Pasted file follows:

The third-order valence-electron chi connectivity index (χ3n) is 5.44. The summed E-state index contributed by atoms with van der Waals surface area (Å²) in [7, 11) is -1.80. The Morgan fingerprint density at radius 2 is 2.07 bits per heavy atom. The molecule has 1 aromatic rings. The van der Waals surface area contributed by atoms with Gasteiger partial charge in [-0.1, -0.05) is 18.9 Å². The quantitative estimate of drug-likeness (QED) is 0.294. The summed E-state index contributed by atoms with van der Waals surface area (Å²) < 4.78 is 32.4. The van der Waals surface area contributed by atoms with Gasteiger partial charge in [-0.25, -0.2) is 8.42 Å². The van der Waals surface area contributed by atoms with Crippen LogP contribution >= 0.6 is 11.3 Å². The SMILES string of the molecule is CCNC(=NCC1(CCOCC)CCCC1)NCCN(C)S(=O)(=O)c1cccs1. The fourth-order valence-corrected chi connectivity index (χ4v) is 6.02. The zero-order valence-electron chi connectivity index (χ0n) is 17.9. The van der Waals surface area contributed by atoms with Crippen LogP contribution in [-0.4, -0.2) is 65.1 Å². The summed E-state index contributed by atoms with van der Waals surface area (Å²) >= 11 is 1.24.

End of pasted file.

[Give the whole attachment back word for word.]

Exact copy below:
The third-order valence-electron chi connectivity index (χ3n) is 5.44. The summed E-state index contributed by atoms with van der Waals surface area (Å²) in [7, 11) is -1.80. The Morgan fingerprint density at radius 2 is 2.07 bits per heavy atom. The molecule has 1 aromatic rings. The van der Waals surface area contributed by atoms with Gasteiger partial charge in [-0.1, -0.05) is 18.9 Å². The quantitative estimate of drug-likeness (QED) is 0.294. The summed E-state index contributed by atoms with van der Waals surface area (Å²) < 4.78 is 32.4. The van der Waals surface area contributed by atoms with Gasteiger partial charge in [-0.25, -0.2) is 8.42 Å². The van der Waals surface area contributed by atoms with Crippen LogP contribution >= 0.6 is 11.3 Å². The SMILES string of the molecule is CCNC(=NCC1(CCOCC)CCCC1)NCCN(C)S(=O)(=O)c1cccs1. The fourth-order valence-corrected chi connectivity index (χ4v) is 6.02. The zero-order valence-electron chi connectivity index (χ0n) is 17.9. The van der Waals surface area contributed by atoms with Crippen LogP contribution in [-0.4, -0.2) is 65.1 Å². The summed E-state index contributed by atoms with van der Waals surface area (Å²) >= 11 is 1.24.